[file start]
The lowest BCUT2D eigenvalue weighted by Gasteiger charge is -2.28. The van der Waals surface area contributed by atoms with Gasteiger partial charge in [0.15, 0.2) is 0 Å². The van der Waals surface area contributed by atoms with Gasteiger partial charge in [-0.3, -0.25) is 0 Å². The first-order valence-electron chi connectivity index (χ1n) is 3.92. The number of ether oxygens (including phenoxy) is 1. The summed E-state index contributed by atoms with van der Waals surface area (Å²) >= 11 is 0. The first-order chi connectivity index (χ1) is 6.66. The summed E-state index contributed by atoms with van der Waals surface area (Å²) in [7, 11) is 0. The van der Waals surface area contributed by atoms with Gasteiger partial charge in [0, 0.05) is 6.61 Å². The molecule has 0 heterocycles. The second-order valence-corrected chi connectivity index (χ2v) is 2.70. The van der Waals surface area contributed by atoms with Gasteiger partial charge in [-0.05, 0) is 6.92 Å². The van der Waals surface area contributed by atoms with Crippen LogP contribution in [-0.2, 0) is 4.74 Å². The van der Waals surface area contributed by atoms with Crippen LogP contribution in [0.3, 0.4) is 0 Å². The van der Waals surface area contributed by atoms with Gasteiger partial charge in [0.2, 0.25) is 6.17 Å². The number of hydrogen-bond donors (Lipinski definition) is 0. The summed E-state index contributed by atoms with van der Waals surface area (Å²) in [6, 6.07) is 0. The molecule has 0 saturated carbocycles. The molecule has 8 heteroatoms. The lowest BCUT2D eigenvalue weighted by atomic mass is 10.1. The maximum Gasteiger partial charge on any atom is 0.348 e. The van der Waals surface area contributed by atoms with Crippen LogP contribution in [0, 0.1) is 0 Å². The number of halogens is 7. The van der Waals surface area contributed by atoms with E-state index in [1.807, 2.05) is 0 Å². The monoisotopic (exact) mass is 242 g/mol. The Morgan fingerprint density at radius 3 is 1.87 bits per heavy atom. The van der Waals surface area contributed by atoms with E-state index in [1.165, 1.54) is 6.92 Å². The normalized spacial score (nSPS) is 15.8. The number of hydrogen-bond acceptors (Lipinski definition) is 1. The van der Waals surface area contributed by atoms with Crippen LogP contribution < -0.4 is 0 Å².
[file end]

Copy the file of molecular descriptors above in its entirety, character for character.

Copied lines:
The lowest BCUT2D eigenvalue weighted by Gasteiger charge is -2.28. The van der Waals surface area contributed by atoms with Gasteiger partial charge in [0.15, 0.2) is 0 Å². The van der Waals surface area contributed by atoms with Gasteiger partial charge in [-0.3, -0.25) is 0 Å². The first-order valence-electron chi connectivity index (χ1n) is 3.92. The number of ether oxygens (including phenoxy) is 1. The summed E-state index contributed by atoms with van der Waals surface area (Å²) >= 11 is 0. The first-order chi connectivity index (χ1) is 6.66. The summed E-state index contributed by atoms with van der Waals surface area (Å²) in [7, 11) is 0. The van der Waals surface area contributed by atoms with Gasteiger partial charge in [0, 0.05) is 6.61 Å². The molecule has 0 heterocycles. The second-order valence-corrected chi connectivity index (χ2v) is 2.70. The van der Waals surface area contributed by atoms with Gasteiger partial charge in [-0.05, 0) is 6.92 Å². The van der Waals surface area contributed by atoms with Crippen LogP contribution in [-0.2, 0) is 4.74 Å². The van der Waals surface area contributed by atoms with Crippen LogP contribution in [0.3, 0.4) is 0 Å². The van der Waals surface area contributed by atoms with Gasteiger partial charge in [0.2, 0.25) is 6.17 Å². The number of hydrogen-bond donors (Lipinski definition) is 0. The summed E-state index contributed by atoms with van der Waals surface area (Å²) in [6, 6.07) is 0. The molecule has 0 saturated carbocycles. The molecule has 8 heteroatoms. The lowest BCUT2D eigenvalue weighted by atomic mass is 10.1. The maximum Gasteiger partial charge on any atom is 0.348 e. The van der Waals surface area contributed by atoms with Crippen LogP contribution in [0, 0.1) is 0 Å². The number of halogens is 7. The van der Waals surface area contributed by atoms with E-state index in [1.807, 2.05) is 0 Å². The monoisotopic (exact) mass is 242 g/mol. The Morgan fingerprint density at radius 3 is 1.87 bits per heavy atom. The van der Waals surface area contributed by atoms with E-state index in [1.165, 1.54) is 6.92 Å². The normalized spacial score (nSPS) is 15.8. The number of hydrogen-bond acceptors (Lipinski definition) is 1. The van der Waals surface area contributed by atoms with Crippen LogP contribution < -0.4 is 0 Å².